Kevin and Katie were on their way to my house. It was already late, so I decided to meet them halfway along the road.
A three-kilometer dirt path connects my village to the paved road. It isn’t the safest at night, but my visitors were coming from afar so they didn’t have much choice but to arrive after the sunset. I thought it would be better if I could find them and walk part of the way together, since I know nearly every rock in that road due to all the running I’ve been doing.
As I was setting out, Margret stopped me. She asked me something about a phone and, although I couldn’t help her, I told her I was going to get Abuti Thabo and Ausi Betathelo, Kevin and Katie. Her face lit up and she asked if she could join.
The sky started to darken, but my nerves didn’t spike. I was with Margret and I knew I would be safe, although she is 11 years my junior. We laughed about little things, like schoolgirls. She told me that my eyes were as beautiful as corn. And, to the stars, we sang snippets of Rihanna songs, bursting out into giggles.
I had a distinct feeling that this was the moment that brought me to Lesotho. I no longer felt like an imposter, someone trying to fit in but couldn’t. Instead I felt like I was meant to live it, here in Africa. It felt genuine, a real connection to someone from a world opposite to the one I grew up in.
Margret is the first person I met in village, outside of my host family and the teachers. She lives near me, with her grandmother, a few girls slightly older than her and a whole host of children whose parents I’ve never been able to indentify. Every time I walk past her house I get a hearty, “Hello, Madam!”
Her smile became my saving grace. When the rest of her class brought me nearly to tears, she would come to me after and apologize. She brought me out of funks and reminded me why I cam to Lesotho.
One Saturday, Margret came to wash my clothes, like she does often. We chatted a bit, but nothing extensive. After, I handed her 30 Maluti and an assortment of American candy that I just received in an Easter package.
Through the other teachers, I found out that, the very next day, she married and moved to another district. I was devastated.
My precious, 17-year-old friend. Now someone’s wife.
The storm of possible scenarios hit. Maybe someone with much more decision-making power than her decided her education was useless and it was best if she got married or maybe her family desperately needed the lobola, the fee a man must pay his new wife’s family for her hand, money – both high possibilities in rural Africa. She still has so much school left and she wanted to be a teacher. Could she be pregnant? What if her new husband doesn’t treat her the way she deserves? What if he beats her? What if he gives her HIV that he contracted from a concubine?
Her lost future hurt, but not as much as the realization that I would likely never see her again. In Basotho culture, it is tradition that a new wife stays with her husband until she is eight months pregnant, so, even if she is pregnant, she will likely return after I leave. Months before, I teared up at the simple thought of saying goodbye to Margret when it came time for me to return to the U.S. Now, eight months too early, I didn’t even get the chance. I already planned to give her most of my clothes and then I would buy something special just for her. But now she is gone and I never told her how much I love her.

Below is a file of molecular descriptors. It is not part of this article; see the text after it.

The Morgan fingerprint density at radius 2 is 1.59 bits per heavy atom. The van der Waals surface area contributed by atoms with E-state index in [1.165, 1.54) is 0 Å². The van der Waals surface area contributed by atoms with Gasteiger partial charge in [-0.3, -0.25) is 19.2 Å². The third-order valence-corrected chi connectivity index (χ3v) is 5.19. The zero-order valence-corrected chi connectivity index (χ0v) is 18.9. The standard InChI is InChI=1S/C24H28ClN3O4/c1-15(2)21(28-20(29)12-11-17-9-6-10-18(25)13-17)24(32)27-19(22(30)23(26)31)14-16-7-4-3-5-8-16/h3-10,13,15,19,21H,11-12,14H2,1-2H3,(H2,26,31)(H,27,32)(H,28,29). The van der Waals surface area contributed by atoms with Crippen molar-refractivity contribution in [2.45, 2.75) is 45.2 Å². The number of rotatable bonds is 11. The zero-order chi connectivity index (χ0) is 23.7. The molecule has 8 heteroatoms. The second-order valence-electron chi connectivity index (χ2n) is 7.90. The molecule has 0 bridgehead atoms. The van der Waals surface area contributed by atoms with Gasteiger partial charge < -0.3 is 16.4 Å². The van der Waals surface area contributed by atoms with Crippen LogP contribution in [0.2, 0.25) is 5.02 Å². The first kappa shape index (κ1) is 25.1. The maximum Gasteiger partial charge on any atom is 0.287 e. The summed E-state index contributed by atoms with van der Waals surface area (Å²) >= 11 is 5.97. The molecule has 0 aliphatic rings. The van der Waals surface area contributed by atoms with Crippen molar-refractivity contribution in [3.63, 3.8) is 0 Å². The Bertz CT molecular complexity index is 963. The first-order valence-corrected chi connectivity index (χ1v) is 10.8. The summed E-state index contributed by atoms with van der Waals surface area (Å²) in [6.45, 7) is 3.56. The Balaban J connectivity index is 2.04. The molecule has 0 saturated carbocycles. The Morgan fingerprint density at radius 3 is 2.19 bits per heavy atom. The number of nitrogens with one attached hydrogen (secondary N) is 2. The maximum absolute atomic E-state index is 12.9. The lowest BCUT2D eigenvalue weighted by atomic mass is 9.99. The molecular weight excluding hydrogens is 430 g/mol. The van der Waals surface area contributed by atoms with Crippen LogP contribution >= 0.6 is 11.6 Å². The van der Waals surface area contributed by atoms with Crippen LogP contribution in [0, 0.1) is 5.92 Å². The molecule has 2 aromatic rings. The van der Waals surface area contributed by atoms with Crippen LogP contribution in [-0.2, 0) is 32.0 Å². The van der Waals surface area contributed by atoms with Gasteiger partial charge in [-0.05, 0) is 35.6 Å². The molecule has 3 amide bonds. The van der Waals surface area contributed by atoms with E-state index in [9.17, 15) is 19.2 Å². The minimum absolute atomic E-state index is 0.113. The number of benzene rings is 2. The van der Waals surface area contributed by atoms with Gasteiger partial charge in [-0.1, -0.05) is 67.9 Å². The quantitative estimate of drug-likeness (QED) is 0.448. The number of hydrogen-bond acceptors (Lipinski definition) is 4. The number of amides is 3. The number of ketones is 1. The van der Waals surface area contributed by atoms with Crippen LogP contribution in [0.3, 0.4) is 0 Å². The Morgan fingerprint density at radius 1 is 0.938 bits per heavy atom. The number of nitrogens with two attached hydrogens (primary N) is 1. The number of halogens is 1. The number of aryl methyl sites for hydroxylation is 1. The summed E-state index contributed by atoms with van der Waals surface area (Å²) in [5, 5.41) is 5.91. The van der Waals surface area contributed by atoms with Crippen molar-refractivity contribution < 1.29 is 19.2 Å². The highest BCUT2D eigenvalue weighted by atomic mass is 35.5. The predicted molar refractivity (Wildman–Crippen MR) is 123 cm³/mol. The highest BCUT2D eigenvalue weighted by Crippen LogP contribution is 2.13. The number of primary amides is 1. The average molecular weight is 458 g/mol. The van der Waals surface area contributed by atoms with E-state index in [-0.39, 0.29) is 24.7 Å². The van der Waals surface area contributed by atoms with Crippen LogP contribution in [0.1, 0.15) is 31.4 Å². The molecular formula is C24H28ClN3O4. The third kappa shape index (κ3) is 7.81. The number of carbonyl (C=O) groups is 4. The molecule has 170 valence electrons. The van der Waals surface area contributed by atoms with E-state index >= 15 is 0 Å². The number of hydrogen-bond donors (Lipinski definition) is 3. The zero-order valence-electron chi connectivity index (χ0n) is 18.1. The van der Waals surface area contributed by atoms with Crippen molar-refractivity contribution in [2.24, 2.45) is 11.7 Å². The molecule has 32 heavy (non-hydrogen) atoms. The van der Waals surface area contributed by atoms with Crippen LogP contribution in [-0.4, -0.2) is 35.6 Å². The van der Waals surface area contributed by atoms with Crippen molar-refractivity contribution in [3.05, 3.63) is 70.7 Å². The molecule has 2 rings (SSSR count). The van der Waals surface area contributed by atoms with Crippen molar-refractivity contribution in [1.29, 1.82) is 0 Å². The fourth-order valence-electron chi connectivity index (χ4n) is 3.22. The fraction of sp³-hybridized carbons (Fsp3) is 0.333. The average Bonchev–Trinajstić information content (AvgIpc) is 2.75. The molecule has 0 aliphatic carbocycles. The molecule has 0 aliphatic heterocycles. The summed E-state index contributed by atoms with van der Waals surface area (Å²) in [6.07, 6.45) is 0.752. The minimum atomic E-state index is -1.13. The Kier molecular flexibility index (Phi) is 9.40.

I cried on and off for a few hours after I received the news. One of the teachers, claiming to be my guardian in Lesotho, demanded to know why I was so upset. When I told her, she said she too was very angry. She said that Margret didn’t tell anyone us because she knew we would not approve. She is right.
Then I was called to the principal’s office and Margret’s grandmother was there. Her face indicated me that she felt the same way I did. The other teacher had told me that the mother, who lives in Maseru, and grandmother tried to talk her out of it, but Margret had made up her mind. The mother cried for three days, the grandmother told the teachers.
The grandmother came to collect a letter from the principal because Margret wants to continue school at her new home. She confirmed that Margret is married but not pregnant. After seeing her grandmother, I came to the conclusion that Margret did this on her own and wasn’t forced into marriage. That is relieving and upsetting.
Her family wants her to return to school here, but she may refuse. She may also not be allowed into another school and have no other choice. I convinced her father-in-law, who came to the school seeking a letter to get her into another school, that he must tell his son she has to return to our school because we are the only ones that can help her. I even wrote her a note that he delivered. Either way, she will return to our school to take her exam in October.
I will get to see her again. At this point, I am not sure what I will say to her. I am angry with her, but also relieved that she is making her own choices. No matter what happens when we meet again, I still have that memory of singing under the stars. That will how I remember this special girl, and nothing else.